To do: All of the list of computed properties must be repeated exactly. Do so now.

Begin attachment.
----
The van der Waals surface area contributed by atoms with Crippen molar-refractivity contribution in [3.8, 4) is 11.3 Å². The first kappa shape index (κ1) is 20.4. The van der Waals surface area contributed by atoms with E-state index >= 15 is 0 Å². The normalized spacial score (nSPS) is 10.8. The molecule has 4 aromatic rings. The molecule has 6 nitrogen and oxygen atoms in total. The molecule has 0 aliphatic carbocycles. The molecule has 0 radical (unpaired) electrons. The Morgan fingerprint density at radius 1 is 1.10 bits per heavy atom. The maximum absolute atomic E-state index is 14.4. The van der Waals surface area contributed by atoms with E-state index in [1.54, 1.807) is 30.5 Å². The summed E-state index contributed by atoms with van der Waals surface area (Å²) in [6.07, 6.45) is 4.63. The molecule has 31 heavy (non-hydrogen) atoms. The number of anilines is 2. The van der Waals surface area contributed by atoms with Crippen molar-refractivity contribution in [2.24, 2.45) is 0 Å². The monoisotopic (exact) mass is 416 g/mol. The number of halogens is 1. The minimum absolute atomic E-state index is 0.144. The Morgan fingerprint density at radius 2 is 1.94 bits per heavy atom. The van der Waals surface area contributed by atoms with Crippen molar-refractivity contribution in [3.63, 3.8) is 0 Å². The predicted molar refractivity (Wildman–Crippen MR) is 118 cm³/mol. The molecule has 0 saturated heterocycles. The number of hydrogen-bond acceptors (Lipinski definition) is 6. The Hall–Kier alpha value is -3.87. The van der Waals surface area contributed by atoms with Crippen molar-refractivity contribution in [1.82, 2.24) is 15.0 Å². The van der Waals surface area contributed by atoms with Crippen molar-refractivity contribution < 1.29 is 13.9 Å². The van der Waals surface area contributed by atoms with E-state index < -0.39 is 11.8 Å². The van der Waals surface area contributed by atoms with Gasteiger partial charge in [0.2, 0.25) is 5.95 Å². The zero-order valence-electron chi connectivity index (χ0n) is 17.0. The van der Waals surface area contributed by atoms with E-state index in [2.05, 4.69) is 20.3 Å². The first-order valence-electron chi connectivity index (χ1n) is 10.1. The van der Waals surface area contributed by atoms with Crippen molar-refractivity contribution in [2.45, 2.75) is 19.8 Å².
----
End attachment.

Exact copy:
The van der Waals surface area contributed by atoms with Crippen molar-refractivity contribution in [3.8, 4) is 11.3 Å². The first kappa shape index (κ1) is 20.4. The van der Waals surface area contributed by atoms with E-state index >= 15 is 0 Å². The normalized spacial score (nSPS) is 10.8. The molecule has 4 aromatic rings. The molecule has 6 nitrogen and oxygen atoms in total. The molecule has 0 aliphatic carbocycles. The molecule has 0 radical (unpaired) electrons. The Morgan fingerprint density at radius 1 is 1.10 bits per heavy atom. The maximum absolute atomic E-state index is 14.4. The van der Waals surface area contributed by atoms with E-state index in [1.54, 1.807) is 30.5 Å². The summed E-state index contributed by atoms with van der Waals surface area (Å²) in [6.07, 6.45) is 4.63. The molecule has 31 heavy (non-hydrogen) atoms. The number of anilines is 2. The van der Waals surface area contributed by atoms with Crippen molar-refractivity contribution in [2.24, 2.45) is 0 Å². The monoisotopic (exact) mass is 416 g/mol. The number of halogens is 1. The minimum absolute atomic E-state index is 0.144. The Morgan fingerprint density at radius 2 is 1.94 bits per heavy atom. The van der Waals surface area contributed by atoms with Crippen molar-refractivity contribution in [3.63, 3.8) is 0 Å². The predicted molar refractivity (Wildman–Crippen MR) is 118 cm³/mol. The molecule has 0 saturated heterocycles. The number of hydrogen-bond acceptors (Lipinski definition) is 6. The Hall–Kier alpha value is -3.87. The van der Waals surface area contributed by atoms with Crippen molar-refractivity contribution in [1.82, 2.24) is 15.0 Å². The van der Waals surface area contributed by atoms with Crippen molar-refractivity contribution < 1.29 is 13.9 Å². The van der Waals surface area contributed by atoms with E-state index < -0.39 is 11.8 Å². The van der Waals surface area contributed by atoms with Gasteiger partial charge in [0.2, 0.25) is 5.95 Å². The zero-order valence-electron chi connectivity index (χ0n) is 17.0. The van der Waals surface area contributed by atoms with E-state index in [2.05, 4.69) is 20.3 Å². The first-order valence-electron chi connectivity index (χ1n) is 10.1. The van der Waals surface area contributed by atoms with Crippen molar-refractivity contribution in [2.45, 2.75) is 19.8 Å².